Data exchange through X.400 or FTAM
Company-specific requirements determine which data transfer method is best suited for communication with customs authorities. With X.400 (Deutsche Telekom’s Telebox / BusinessMail software), the authorities retrieve EDIFACT messages periodically – every two or five minutes, for example. These inquiries can add up to several thousand euros per year.
FTAM, on the other hand, functions on an as-needed basis via an ISDN connection. This makes it more cost-effective, which is why companies that process numerous or particularly urgent exports will likely choose it.
Barcode scanners at borders
Using their communication software, companies report their export data in EDIFACT format to the customs authorities for collection and processing. As soon as the authorities clear an export, the corresponding company receives an electronic notice of approval.
The company also receives a supplementary export document in PDF format, which is affixed with a barcode. The company prints out the document and hands it off to employees who present it to customs authorities at the border. Officials then scan in the barcode, which allows previously approved exports to be stored in the customs system for simple identification.
End-to-end IT support for customs processing
Numerous customs-certified solutions are already available for electronic customs processing. For companies that use SAP ERP, implementing SAP GRC Global Trade Services Companies, in combination with the converter software it.x-atlas from the SAP partner itelligence, is an excellent choice. The it.x-atlas solution is based on SAP NetWeaver Process Integration (SAP NetWeaver PI), the functional and technical successor of SAP NetWeaver Exchange Infrastructure (SAP NetWeaver XI).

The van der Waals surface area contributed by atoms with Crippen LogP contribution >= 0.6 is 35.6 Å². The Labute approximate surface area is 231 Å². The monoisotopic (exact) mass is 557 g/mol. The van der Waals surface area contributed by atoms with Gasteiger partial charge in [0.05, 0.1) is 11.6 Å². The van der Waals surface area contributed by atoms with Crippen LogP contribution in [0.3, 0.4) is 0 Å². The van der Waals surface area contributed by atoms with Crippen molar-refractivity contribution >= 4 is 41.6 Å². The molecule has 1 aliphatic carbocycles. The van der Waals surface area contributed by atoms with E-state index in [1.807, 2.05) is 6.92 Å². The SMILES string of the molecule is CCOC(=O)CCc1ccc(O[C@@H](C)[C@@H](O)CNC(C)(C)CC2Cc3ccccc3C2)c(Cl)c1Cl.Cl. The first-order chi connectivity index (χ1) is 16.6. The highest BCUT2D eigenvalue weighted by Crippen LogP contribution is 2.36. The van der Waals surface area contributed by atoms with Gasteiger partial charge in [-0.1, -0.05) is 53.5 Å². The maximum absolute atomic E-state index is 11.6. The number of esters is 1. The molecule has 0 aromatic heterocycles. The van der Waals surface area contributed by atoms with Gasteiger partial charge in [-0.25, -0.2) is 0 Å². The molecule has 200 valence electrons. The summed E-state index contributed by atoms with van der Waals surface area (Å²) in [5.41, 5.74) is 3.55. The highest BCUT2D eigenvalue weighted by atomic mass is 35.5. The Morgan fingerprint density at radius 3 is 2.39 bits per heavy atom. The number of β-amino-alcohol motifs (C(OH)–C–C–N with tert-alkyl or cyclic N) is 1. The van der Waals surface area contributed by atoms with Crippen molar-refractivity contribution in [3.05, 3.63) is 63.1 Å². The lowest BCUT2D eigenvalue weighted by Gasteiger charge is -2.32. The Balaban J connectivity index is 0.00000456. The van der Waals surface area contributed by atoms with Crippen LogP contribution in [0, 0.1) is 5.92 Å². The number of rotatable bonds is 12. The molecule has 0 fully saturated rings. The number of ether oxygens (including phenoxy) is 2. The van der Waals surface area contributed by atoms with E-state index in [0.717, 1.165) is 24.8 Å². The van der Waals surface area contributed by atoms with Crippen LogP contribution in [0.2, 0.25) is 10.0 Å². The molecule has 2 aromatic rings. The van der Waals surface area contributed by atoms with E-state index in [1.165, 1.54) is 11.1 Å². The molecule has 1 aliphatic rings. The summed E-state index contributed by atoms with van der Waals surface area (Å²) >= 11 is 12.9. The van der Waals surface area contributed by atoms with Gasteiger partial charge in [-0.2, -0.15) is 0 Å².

Companies can add both solutions seamlessly into their existing SAP landscapes and logistics processes to enable fully integrated and uniform electronics customs processing. This facilitates end-to-end data flows and increases the automation level of a number of workflows. In addition, the solutions manage export-relevant information in a standardized, centralized fashion, making it available in the correct format to all those involved in exporting. This eliminates excessive data retention and costly, time-consuming interface maintenance to third-party systems.
it.x-atlas: Advantages at a glance
The itelligence company developed its converter solution, it.x-atlas, on the basis of SAP NetWeaver PI (previously SAP NetWeaver XI) and the SAP-certified EDI adapter solution it.x-change. It offers the following benefits:
- Customs certification
- Does not require configuration and maintenance of additional interfaces
- Companies that already use SAP ERP and SAP NetWeaver PI (or SAP NetWeaver XI) require no additional hardware.
- Processes are fully and seamlessly integrated into the SAP landscape, accelerating export processing with customs authorities.
For more information on the solution’s functionality, please turn to Part 2 of “ATLAS system set to introduce paperless customs processing in July 2009.”